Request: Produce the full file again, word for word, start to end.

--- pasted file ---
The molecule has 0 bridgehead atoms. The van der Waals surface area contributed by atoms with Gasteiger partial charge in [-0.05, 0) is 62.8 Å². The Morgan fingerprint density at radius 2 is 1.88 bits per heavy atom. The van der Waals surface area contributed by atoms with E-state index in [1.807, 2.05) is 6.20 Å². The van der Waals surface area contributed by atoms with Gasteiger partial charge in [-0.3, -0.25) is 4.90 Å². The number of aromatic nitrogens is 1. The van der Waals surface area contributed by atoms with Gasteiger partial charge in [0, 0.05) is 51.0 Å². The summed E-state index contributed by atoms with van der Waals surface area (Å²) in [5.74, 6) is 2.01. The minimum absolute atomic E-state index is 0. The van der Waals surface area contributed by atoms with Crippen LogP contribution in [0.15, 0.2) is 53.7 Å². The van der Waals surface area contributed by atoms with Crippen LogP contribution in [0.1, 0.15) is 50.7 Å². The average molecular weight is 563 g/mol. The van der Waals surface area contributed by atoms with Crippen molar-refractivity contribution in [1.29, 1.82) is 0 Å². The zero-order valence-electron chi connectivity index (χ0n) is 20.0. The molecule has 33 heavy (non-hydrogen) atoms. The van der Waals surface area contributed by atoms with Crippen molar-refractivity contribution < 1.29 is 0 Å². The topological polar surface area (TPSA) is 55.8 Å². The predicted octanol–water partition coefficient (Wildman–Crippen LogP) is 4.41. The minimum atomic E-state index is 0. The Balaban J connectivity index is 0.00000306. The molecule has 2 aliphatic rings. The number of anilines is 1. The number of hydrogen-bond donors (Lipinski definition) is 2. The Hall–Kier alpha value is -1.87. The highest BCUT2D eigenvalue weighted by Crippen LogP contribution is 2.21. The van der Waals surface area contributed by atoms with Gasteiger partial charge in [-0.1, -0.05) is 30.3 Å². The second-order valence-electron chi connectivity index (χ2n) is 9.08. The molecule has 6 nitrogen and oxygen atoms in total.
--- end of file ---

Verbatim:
The molecule has 0 bridgehead atoms. The van der Waals surface area contributed by atoms with Gasteiger partial charge in [-0.05, 0) is 62.8 Å². The Morgan fingerprint density at radius 2 is 1.88 bits per heavy atom. The van der Waals surface area contributed by atoms with E-state index in [1.807, 2.05) is 6.20 Å². The van der Waals surface area contributed by atoms with Gasteiger partial charge in [-0.3, -0.25) is 4.90 Å². The number of aromatic nitrogens is 1. The van der Waals surface area contributed by atoms with Gasteiger partial charge in [0, 0.05) is 51.0 Å². The summed E-state index contributed by atoms with van der Waals surface area (Å²) in [5.74, 6) is 2.01. The minimum absolute atomic E-state index is 0. The van der Waals surface area contributed by atoms with Crippen LogP contribution in [0.15, 0.2) is 53.7 Å². The van der Waals surface area contributed by atoms with Crippen LogP contribution in [0.1, 0.15) is 50.7 Å². The average molecular weight is 563 g/mol. The van der Waals surface area contributed by atoms with Crippen molar-refractivity contribution in [1.29, 1.82) is 0 Å². The zero-order valence-electron chi connectivity index (χ0n) is 20.0. The molecule has 33 heavy (non-hydrogen) atoms. The van der Waals surface area contributed by atoms with Crippen molar-refractivity contribution < 1.29 is 0 Å². The topological polar surface area (TPSA) is 55.8 Å². The predicted octanol–water partition coefficient (Wildman–Crippen LogP) is 4.41. The minimum atomic E-state index is 0. The Balaban J connectivity index is 0.00000306. The molecule has 2 aliphatic rings. The number of anilines is 1. The number of hydrogen-bond donors (Lipinski definition) is 2. The Hall–Kier alpha value is -1.87. The highest BCUT2D eigenvalue weighted by Crippen LogP contribution is 2.21. The van der Waals surface area contributed by atoms with Gasteiger partial charge in [-0.1, -0.05) is 30.3 Å². The second-order valence-electron chi connectivity index (χ2n) is 9.08. The molecule has 6 nitrogen and oxygen atoms in total.